A bipartisan group of legislators has devised a straight-forward fix for this multi-billion dollar problem. Before the election, a bill dubbed the CREATES Act (an acronym for Creating and Restoring Equal Access to Equivalent Samples) was introduced by Sens. Mike LeeMike LeeGOP senators pitch alternatives after House pulls ObamaCare repeal bill How 'Big Pharma' stifles pharmaceutical innovation Overnight Finance: Senators spar over Wall Street at SEC pick's hearing | New CBO score for ObamaCare bill | Agency signs off on Trump DC hotel lease MORE (R-UT), Chuck GrassleyChuck GrassleyGOP senators pitch alternatives after House pulls ObamaCare repeal bill Friends, foes spar in fight on Trump’s Supreme Court nominee Live coverage: Day three of Supreme Court nominee hearing MORE (R-Iowa), Pat Leahy (D-Vt.) and Amy KlobucharAmy KlobucharFCC: Over 12,000 callers couldn’t reach 911 during AT&T outage Live coverage: Day three of Supreme Court nominee hearing Dems land few punches on Gorsuch MORE (D-Minn.).
The CREATES Act would clarify that branded pharma manufacturers’ sample denial — declining to “provide sufficient quantities” of a branded drug to a generic developer “on commercially-reasonable, market-based terms” — or refusal to allow participation in a “single, shared” risk distribution system works against the public interest and should be remedied.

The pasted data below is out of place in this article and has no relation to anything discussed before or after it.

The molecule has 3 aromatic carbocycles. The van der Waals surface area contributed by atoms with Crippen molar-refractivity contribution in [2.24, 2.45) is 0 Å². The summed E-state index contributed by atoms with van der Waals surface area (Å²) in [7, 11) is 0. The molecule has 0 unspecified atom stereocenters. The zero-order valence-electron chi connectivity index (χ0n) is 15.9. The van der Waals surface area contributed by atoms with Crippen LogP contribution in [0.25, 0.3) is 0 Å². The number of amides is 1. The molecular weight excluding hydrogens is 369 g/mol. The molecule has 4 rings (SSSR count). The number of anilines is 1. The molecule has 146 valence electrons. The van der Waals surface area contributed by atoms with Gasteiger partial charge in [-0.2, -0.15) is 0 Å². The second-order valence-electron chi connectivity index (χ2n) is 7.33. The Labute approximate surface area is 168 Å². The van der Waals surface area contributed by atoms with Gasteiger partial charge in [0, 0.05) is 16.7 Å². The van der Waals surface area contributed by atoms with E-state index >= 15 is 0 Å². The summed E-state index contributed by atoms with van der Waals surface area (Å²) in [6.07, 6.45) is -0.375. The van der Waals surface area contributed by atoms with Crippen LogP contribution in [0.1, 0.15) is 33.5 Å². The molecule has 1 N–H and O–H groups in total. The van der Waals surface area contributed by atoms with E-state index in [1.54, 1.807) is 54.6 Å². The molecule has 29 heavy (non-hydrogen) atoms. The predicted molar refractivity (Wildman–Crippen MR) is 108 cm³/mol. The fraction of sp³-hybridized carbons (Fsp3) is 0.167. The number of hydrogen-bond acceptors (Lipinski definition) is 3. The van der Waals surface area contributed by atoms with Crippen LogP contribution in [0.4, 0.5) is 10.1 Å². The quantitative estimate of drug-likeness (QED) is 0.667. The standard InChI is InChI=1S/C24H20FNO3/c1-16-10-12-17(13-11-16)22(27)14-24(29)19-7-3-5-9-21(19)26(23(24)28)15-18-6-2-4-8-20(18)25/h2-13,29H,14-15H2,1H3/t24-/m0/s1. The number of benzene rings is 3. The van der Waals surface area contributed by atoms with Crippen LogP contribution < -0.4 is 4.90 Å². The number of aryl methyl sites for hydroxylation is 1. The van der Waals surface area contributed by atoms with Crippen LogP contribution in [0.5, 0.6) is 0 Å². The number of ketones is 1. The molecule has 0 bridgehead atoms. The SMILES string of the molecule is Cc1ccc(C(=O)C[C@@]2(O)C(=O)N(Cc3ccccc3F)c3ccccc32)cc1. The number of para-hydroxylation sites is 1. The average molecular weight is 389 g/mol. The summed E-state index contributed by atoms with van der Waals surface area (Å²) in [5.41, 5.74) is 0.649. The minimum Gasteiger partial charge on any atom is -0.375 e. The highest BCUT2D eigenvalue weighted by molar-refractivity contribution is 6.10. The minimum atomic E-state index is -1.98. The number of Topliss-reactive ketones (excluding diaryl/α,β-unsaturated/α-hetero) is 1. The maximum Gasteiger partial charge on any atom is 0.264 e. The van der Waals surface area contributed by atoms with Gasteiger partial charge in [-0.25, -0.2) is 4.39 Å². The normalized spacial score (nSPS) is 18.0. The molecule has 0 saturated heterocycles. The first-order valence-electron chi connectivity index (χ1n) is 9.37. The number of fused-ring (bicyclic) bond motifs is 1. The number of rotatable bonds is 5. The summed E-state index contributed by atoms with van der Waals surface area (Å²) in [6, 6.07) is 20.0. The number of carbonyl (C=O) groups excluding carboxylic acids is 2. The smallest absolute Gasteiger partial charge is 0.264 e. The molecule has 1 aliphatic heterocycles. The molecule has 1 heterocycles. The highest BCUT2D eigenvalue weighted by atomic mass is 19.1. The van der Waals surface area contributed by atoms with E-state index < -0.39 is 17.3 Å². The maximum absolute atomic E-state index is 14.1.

Under the bill, FDA is charged with setting up a system to satisfy concerns that the generic company can comply with safety requirements and that they are expected to act according to the law. Once conditions are met, and because production of generic drugs is statutorily authorized and generic competition is in the public interest, the brand company must sell samples to the generic developer. If the brand company fails to comply under the “sample sale” provision, the proposal provides a simple enforcement mechanism; a judicial injunction and possible monetary damages.
Some may debate whether permitting more private litigation is the optimal means of encouraging market competition, but we are dealing here with a highly imperfect, heavily regulated drug and healthcare market. It is doubtful critics could legitimately argue that price regulation is superior, and the slow pace of FDA proceedings is a poster case of Washington inefficiency. So while handing off the principal remedies for generic competition to the federal courts in specific, narrow circumstances may ruffle some conservatives’ feathers, that is essentially the same way the American antitrust and patent laws have worked for more than a century, including in the pharmaceutical industry.
The CREATES Act is set to be re-introduced as soon as this week. By harnessing the business incentives of generic drug firms to limit the anticompetitive power of branded pharmaceutical patent holders, the CREATES Act represents a straight-forward solution to a market failure created by exploitation of legal loopholes in drug industry regulation. It is a remedy that should be strongly supported by the White House and enacted by the new Congress.
Glenn Manishin is a Washington, DC attorney who has worked at the confluence of antitrust and regulation for more than 30 years.
The views expressed by this author are their own and are not the views of The Hill.